02 May, 2012

En Route Reflections

As frustrated as I was during PST about not having the ability to post my blogs, this exercise of posting them months later has been quite delightful. I have enjoyed being able to look back and review/reflect on what I was going through. Even if the post was nothing more than a snapshot of the instant when my fingers were on the keys, it has been interesting to compare my thoughts and feelings from then to now. The following is one of those snapshots—digitally scribbled as I transitioned to the toughest job I'll ever love

And, as a blogistic note (you see what I did there??), the backlog of blogs is nearly finished. I'm ashamed to admit that I did not write a lot during my first semester of teaching. In the coming weeks, expect those blogs, then the most recent blogs about my travel and vacations. Hopefully, I'll be posting in real-time before the semester is over. 

It’s nearly midnight. I rock back and forth with the train. I cannot sleep on trains, I’ve learned—even though the two babies below have finally fallen asleep. Now seems like as good of a time as ever to take some time and reflect.

I am officially a Peace Corps volunteer. I am on my way to Lanzhou to settle into my apartment. My apartment. After two long months of a travelling, transitional limbo, I no longer have to live out of my suitcase. I said goodbye to my host family, and will be saying hello to a vacant apartment. My apartment.

My apartment? Other than a dorm room, I’ve never really lived on my own. Now I have my own apartment in China. But I guess all college professors live in apartments if they don’t own a house.

I am technically a professor at a university—Lanzhou Jiaotong University, to be specific. (Ed note: I realise I'm not actually a professor. They don't use that word here; I'm just a teacher. However, I can dream, can't I?) I don’t know my schedule yet. All I know is that I’m going to be teaching a class about culture to post-graduate students. How often do 24 year olds teach post-graduate students?

I realise age doesn’t really matter, but it has been on my mind a lot. At my training site, which from my understanding was one sorted to be full of teachers with lots of experience, I was the second-youngest trainee. Humbled to be there with so many great teachers, I guess I have been pretty conscious of my age since coming to China; I am “the young one”.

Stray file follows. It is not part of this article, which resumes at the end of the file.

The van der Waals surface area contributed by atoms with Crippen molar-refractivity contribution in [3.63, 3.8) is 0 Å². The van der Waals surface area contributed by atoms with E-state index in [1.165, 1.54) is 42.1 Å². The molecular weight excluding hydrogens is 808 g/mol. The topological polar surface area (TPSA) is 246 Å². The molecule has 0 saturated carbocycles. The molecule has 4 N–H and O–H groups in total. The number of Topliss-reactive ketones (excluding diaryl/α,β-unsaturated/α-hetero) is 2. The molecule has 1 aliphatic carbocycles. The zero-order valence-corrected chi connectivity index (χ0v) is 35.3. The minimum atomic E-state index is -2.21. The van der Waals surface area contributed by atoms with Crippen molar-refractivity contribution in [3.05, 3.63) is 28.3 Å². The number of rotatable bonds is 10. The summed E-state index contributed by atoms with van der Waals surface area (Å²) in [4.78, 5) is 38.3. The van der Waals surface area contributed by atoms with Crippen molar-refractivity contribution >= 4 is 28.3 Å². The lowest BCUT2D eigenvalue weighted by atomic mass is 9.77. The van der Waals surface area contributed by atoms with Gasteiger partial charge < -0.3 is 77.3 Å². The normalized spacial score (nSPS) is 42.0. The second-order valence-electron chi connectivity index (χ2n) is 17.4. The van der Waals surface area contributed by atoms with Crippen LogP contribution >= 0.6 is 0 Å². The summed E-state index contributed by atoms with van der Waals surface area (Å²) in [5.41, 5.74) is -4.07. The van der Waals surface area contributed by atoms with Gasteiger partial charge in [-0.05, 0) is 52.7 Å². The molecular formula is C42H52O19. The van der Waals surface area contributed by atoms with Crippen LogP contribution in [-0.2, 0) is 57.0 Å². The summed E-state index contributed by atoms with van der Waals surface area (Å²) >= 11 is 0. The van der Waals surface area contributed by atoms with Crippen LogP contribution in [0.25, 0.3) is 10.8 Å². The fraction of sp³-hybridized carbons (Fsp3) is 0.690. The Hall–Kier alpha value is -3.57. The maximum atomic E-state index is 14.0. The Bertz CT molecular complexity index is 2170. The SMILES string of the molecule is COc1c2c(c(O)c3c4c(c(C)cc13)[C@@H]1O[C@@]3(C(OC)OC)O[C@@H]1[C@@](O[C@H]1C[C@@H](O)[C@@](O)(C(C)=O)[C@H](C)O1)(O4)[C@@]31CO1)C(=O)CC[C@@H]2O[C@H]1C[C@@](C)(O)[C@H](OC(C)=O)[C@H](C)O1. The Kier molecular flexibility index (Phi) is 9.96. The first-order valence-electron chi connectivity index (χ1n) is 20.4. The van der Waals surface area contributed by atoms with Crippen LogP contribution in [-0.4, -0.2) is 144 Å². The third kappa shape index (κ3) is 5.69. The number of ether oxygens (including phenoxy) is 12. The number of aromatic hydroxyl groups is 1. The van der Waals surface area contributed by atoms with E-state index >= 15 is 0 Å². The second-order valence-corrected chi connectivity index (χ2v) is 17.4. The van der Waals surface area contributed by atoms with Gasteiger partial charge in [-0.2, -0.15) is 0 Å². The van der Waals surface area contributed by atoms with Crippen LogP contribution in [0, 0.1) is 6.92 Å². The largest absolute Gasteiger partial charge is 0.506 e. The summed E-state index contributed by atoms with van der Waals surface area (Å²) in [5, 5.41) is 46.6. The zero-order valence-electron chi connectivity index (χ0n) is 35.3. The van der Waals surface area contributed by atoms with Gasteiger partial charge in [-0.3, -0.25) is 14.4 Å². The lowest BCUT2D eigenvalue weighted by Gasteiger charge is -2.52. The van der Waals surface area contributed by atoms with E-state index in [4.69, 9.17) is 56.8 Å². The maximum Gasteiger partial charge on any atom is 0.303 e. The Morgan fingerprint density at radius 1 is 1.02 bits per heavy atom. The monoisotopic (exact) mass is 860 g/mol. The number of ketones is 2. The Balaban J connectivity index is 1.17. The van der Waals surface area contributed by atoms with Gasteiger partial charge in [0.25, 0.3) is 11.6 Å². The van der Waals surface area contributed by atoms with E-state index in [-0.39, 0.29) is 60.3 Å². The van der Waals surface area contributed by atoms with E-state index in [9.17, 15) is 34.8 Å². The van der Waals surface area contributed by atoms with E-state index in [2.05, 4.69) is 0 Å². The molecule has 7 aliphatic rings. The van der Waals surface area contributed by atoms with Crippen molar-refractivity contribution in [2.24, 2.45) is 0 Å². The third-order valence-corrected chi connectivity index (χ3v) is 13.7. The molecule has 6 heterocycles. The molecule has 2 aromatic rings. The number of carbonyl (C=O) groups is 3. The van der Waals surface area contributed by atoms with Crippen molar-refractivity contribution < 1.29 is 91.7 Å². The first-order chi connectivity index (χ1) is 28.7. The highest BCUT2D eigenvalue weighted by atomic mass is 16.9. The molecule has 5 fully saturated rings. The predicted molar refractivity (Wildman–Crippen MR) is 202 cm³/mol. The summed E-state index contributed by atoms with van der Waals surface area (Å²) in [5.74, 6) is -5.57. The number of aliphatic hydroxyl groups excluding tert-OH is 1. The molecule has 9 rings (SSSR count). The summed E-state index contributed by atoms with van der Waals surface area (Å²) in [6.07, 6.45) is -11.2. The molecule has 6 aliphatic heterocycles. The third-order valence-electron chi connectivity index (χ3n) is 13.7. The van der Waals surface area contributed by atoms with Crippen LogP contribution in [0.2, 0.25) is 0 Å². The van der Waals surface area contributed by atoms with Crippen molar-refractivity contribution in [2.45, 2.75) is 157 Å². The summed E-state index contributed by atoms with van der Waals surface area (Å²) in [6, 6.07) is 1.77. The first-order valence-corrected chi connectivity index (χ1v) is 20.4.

Young or old, the people at my training site have become some of my greatest friends. I realise it’s much easier to bond when going through mutual stress—like moving to China or the like—but I just revel in how awesome my fellow volunteers are. For every odd quirk or preference I have, I’ve met someone who shares it: things like listening to NPR, reading poetry, doing crossword puzzles, obsessing about Frisbee and Scrabble. I’ve played more Scrabble in China than I typically play in a year.

I just finished a game of Scrabble; it was probably the best game of Scrabble I will ever play. They turned the lights out on the train, and so I decided to play the AI on my Kindle (my friends on the train decided to turn in early). I usually lose to the computer; it’s tough to beat.

For fear of people accusing me of telling a
Scrabble tall tale, I documented the board;
my score is in the top corner.

I start the game with a Bingo. I couldn’t believe my luck. I played really well after such a stunning beginning. I can proudly say that I never scored a round in the single digits. It was double-digits the whole game. I even managed another Bingo later in the game, and I landed that Bingo on a Triple Word Score. I ended the game with a score of 406. I rarely score in the 300s, let alone breaking 400. Although, I was playing by myself, so no one will believe that it ever happened.

I haven’t had time to do anything by myself in a while. These last weeks of PST have been chaotically busy. Ever since Biden’s speech, I have been hella-busy. This is the first time I’ve really had to sit down, write, remember and try to process things.

The busyness has affected my ability to remember things. One thing in particular I could never remember was my camera. It seemed like I forgot to bring it to nearly everything, which is such a frustrating feeling. My friends have been taking tons of photos, so I am going to try and get some from them. However, it’s just frustrating not to have my own.

Emerging from the frenzied ending to PST, I find myself with so many stories to tell—my own observations and experiences. Lots of them are random anecdotes: silly things I witnessed or ridiculous things I’ve done. I wonder how and to whom I should tell these stories. They’re just little snippets of my Chinadventures.

Would people read little, random paragraphs about things I have done? If they were short, more people probably would; although, I tend to overwrite everything—especially when I tell stories, because I have a tendency to provide more detail than is necessary, then litter it with commentary.

I assume that is why I’ll never be a successful writer. However, as of now, I’m far more worried about being a successful teacher. I don’t know why I am nervous. I’ve never been nervous about teaching before. I love teaching.

PST, in its conclusion, brought with it many more emotions than I ever expected. Some of them I could explain, others will probably never make sense to anyone but other volunteers.

Sorry this ended up being as wordy as it did; you can blame Scrabble. I just needed to get some things off my chest, I guess. There’s always more to say, I just hope I can find the words to say it. 

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